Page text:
The cited standard requires miners to wear protective gloves when handling materials or performing work which might cause injury to the hands. Notably, the standard at issue does not require a likelihood of injury to the hand–it only requires a possibility of injury to the hand. Here, of course, there is no need to consider the possibility that McCurdy’s actions might result in injury; it is undisputed that McCurdy’s hand was injured. The relevant question is therefore would a reasonable miner have foreseen that possibility of injury and therefore understood the corresponding need to wear gloves?
McCurdy’s injury occurred during his attempts to fix the continuous miner. After taking a number of steps to figure out why the machine was intermittently losing power, McCurdy left to check on two miners working on a shuttle car in the crosscut. When he returned, he paused momentarily, kneeling in front of the energized continuous miner and its open electrical panel. He was thinking about what to do next, with his gloves sitting on top of the machine and his tools sitting on the machine and in his bibs. Id. at 848. He testified that he was “[l]ooking in the panel” and specified: “I was knelt down beside the miner . . . . I remember kneeling down beside the panel.” McCurdy Dep. at 18-19.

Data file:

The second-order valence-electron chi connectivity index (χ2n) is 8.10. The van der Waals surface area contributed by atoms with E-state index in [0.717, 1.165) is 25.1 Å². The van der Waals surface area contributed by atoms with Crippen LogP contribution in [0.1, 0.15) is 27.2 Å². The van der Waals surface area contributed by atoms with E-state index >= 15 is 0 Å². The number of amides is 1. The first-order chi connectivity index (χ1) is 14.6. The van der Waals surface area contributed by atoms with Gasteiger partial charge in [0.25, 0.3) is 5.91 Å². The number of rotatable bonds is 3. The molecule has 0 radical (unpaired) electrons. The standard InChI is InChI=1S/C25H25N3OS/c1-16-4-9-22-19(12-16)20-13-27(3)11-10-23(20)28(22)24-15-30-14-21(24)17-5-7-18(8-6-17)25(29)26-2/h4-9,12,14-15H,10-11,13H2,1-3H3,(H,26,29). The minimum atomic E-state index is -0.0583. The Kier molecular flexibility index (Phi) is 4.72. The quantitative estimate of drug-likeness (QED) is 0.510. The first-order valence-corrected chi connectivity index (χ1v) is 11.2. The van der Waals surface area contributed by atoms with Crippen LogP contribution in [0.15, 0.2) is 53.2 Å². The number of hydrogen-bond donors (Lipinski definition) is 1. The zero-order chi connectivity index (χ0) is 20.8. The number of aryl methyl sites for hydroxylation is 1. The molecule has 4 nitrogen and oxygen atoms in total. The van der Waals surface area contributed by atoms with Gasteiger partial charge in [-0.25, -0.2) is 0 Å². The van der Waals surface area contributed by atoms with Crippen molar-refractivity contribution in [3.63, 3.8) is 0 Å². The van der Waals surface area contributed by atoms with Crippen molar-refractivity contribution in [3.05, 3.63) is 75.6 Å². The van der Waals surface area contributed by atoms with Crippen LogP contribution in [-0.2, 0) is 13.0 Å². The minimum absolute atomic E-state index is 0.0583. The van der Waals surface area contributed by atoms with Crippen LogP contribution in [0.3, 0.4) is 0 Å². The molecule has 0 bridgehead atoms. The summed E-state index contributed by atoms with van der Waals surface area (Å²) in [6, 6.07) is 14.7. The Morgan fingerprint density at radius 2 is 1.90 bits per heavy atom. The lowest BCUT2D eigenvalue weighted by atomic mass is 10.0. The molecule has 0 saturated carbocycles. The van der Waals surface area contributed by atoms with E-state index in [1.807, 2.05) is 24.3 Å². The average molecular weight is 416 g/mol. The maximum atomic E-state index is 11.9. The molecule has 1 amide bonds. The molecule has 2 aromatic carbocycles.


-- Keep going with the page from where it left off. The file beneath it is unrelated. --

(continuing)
McCurdy’s testimony as to what happened immediately prior to his injury is very sparse. McCurdy states that the only thing he recalls after kneeling down beside the panel is that he was “beside the [machine] getting shocked.” McCurdy Dep. at 18. He had touched an energized wire without wearing gloves, and could not pull his hand away. Two miners pulled him out of the current. He was hospitalized overnight. 39 FMSHRC at 841.
The operator speculates that McCurdy tripped or fell in the control panel when getting up from his kneeling position. Resp’t’s Resp. in Opp. to PDR at 8. Even assuming this to be the case, a miner who positions himself in such proximity to energized wires so that a loss of balance could result in an inadvertent contact should have foreseen the possibility of injury and the corresponding need to wear gloves.